police reports
Information based on the Douglas County Sheriffs Office booking recap.
A 22-year-old male was arrested yesterday on the 600 block of George William Street on the suspicion of driving while intoxicated. Bond was set at $250.

A 21-year-old male was arrested

contributed graphic
The construction has caused routes 9, 10, 11 and 41 to be altered further. Students who ride the bus to campus are unable to get off on stops on Jayhawk Boulevard between Crestline Drive and Sunflower Road as well, leaving the stop at the Kansas Union the nearest one to buildings like Strong Hall. Edited by Megan Hinman

on Saturday on the 1000 block of Massachusettes Street on one count of criminal trespassing, one count of property theft and one count of the obstruction of the legal process. No bond was set. ed on Saturday on the 900 block of 2nd Street on the suspicion of the possession of drug paraphernalia and possession of illegal stimulants. Bond was set at $3000.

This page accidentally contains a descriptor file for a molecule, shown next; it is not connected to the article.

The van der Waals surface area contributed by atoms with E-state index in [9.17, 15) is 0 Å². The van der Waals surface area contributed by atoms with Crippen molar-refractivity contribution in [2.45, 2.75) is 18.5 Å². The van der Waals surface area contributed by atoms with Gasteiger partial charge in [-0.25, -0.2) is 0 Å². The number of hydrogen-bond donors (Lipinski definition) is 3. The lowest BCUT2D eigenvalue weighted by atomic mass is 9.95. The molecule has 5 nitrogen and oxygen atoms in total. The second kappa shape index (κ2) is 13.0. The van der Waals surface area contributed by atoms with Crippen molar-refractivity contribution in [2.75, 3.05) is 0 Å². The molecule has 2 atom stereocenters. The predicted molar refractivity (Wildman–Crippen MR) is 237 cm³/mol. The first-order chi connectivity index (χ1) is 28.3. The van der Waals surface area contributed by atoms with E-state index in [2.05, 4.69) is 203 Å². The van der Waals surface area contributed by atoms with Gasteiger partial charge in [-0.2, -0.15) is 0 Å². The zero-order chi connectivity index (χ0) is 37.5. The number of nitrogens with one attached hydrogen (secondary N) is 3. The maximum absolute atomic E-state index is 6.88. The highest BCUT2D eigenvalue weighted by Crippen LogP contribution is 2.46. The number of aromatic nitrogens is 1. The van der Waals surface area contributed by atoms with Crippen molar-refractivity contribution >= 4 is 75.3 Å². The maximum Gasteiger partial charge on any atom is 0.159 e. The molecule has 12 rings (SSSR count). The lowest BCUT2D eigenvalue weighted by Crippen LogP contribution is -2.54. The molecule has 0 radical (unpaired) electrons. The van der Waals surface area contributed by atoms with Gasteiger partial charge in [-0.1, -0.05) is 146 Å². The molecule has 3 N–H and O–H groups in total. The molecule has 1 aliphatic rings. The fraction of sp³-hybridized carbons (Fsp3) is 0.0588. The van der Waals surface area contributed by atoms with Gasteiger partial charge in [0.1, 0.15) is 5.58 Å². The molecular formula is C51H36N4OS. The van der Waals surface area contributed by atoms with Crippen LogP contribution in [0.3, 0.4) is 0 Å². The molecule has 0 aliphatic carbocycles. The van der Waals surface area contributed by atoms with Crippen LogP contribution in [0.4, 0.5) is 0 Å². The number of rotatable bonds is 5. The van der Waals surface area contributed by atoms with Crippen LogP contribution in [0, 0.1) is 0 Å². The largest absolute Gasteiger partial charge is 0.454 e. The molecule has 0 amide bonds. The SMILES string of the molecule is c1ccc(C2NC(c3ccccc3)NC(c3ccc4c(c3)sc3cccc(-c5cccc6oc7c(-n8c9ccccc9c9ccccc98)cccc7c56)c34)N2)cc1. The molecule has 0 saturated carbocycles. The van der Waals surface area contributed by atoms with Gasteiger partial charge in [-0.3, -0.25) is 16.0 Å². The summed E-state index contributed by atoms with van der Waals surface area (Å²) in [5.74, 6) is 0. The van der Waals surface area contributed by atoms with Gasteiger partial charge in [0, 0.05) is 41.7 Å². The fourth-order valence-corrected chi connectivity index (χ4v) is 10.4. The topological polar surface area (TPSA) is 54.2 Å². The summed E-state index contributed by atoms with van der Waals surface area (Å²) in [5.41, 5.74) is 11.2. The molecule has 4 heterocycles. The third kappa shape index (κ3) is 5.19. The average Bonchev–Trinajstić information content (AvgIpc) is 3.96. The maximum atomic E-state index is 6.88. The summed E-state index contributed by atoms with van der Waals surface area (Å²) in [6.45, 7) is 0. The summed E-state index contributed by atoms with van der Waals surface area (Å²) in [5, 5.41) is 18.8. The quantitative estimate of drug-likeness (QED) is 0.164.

A 29-year-old female was arrest-

Allison Kohn

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Page 4

New Apple software features gaudy design


Whats playing on your iPod this summer?

Follow us on Twitter @UDK_ Opinion. Tweet us your opinions, and we just might publish them.

f you dont follow Apple news as religiously as I do, you may be surprised to hear that the tech colossus just announced a complete software overhaul for the iPhone and iPad called iOS 7, revealing a florid design decorated with translucent panes, garish colors, and cheesy animations. Despite the fanboy fueled convivial reaction to the announcement, there is an ominous subtext to the change: Apple is on the defensive. Evidence of Apples defensive posturing stems from its imitation of other familiar user interfaces. It isnt hard to notice the immediate impression of iOS 7 is very reminiscent of Android. The user interface is laced with references to Android including sleek edges, translucency,